Historic Delhi : Visual history of the capital of the country

The Secretary, Ministry of Culture, Govt. of India Shri Jawhar Sircar today inaugurated an exhibition titled “Historic Delhi: Early Explorations of the Camera, c.1860-1950”at National Gallery of Modern Art, New Delhi. The exhibition has been presented in collaboration with Alkazi Foundation and will remain open for public viewing from October 1, 2010 till November 7, 2010, 10 a.m. -5 p.m. (closed on Monday). The exhibition is drawn from the extensive Alkazi Collection of Photography based in New Delhi.

Photography was introduced in India in the 1840s. There began a gradual setting up of the photographic societies in India henceforth, from 1855 onwards in Calcutta, Bombay and Madras. The medium received patronage not only from the elite rulers and professional practitioners who set up studios, but also from the British administration, to document and survey the entire country.

Says Prof Rajeev Lochan, Director NGMA: “The exhibition Historic Delhi showcases the earliest known photographs of India- dating back from 1860’s. Capturing the essence of the evolution of modernity in visual form, Historic Delhi documents the birth of photography in India, gives us for the first time a visual history of the capital of the country, and challenges our perception of the city we live in. NGMA is proud to show this important exhibition of landmark photography at a time the city celebrates the Commonwealth Games”

The history of photography in Delhi is also due in part to the coming of early artists and painters who traveled here and so photography can also be considered a continuation of those forms of visualization. The early picturesque painters such as the Daniells, spent over 10 years here, in the 18th Century, traveling the country, often in the footsteps of other itinerant painters, such as William Hodges. These painters were affected by ideas of the sublime and beautiful. Other artists from the Company School in India (1775-1910), who were patronized by Europeans, also created a visual language akin to that of photography by documenting the trades and professions of those who resided in the city.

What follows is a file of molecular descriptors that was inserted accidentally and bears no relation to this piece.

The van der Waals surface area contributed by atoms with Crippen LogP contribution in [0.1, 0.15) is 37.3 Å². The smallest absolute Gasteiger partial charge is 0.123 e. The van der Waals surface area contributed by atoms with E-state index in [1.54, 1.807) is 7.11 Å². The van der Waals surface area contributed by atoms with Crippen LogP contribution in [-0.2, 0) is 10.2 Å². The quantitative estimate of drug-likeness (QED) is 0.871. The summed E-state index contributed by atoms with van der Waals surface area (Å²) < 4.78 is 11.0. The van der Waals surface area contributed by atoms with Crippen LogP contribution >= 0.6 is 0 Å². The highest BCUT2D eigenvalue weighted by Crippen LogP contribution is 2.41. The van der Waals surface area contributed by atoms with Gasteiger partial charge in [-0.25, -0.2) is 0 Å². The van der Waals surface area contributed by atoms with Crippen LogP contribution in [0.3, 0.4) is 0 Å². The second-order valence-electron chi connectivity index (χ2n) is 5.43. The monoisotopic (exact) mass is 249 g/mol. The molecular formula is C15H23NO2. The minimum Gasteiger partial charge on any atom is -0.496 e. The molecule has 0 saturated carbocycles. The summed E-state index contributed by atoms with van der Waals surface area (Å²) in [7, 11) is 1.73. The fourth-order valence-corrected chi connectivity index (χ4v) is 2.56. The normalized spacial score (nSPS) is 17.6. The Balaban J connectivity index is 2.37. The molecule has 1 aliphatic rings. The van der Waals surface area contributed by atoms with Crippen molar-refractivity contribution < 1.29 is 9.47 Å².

The coming of early photography to Delhi and other Northern states was therefore influenced by the above and one of the earliest professional photographers here was Samuel Bourne, from the later established company of Bourne and Shepherd. Delhi emerges as a city in the immediate aftermath of the Uprising of 1857. Most of the sites therefore captured by photographers are those affected by the mutiny and later led to the demoralization of the sites by the British to keep alive the memory of their deceased. Similarly, with the transfer of power to the British Crown, the Durbars of Delhi in 1877, 1903 and 1911, conducted under the supervision of the three Viceroys, leads to the visualization of Delhi as an imperial capital. The 1911 Durbar therefore leads to the transfer of all administrative power to Delhi from Calcutta and even the reversal of the partition of Bengal. Delhi pays host to over 250,000 people in the last durbar.

Historic Delhi : Visual history of the capital of the country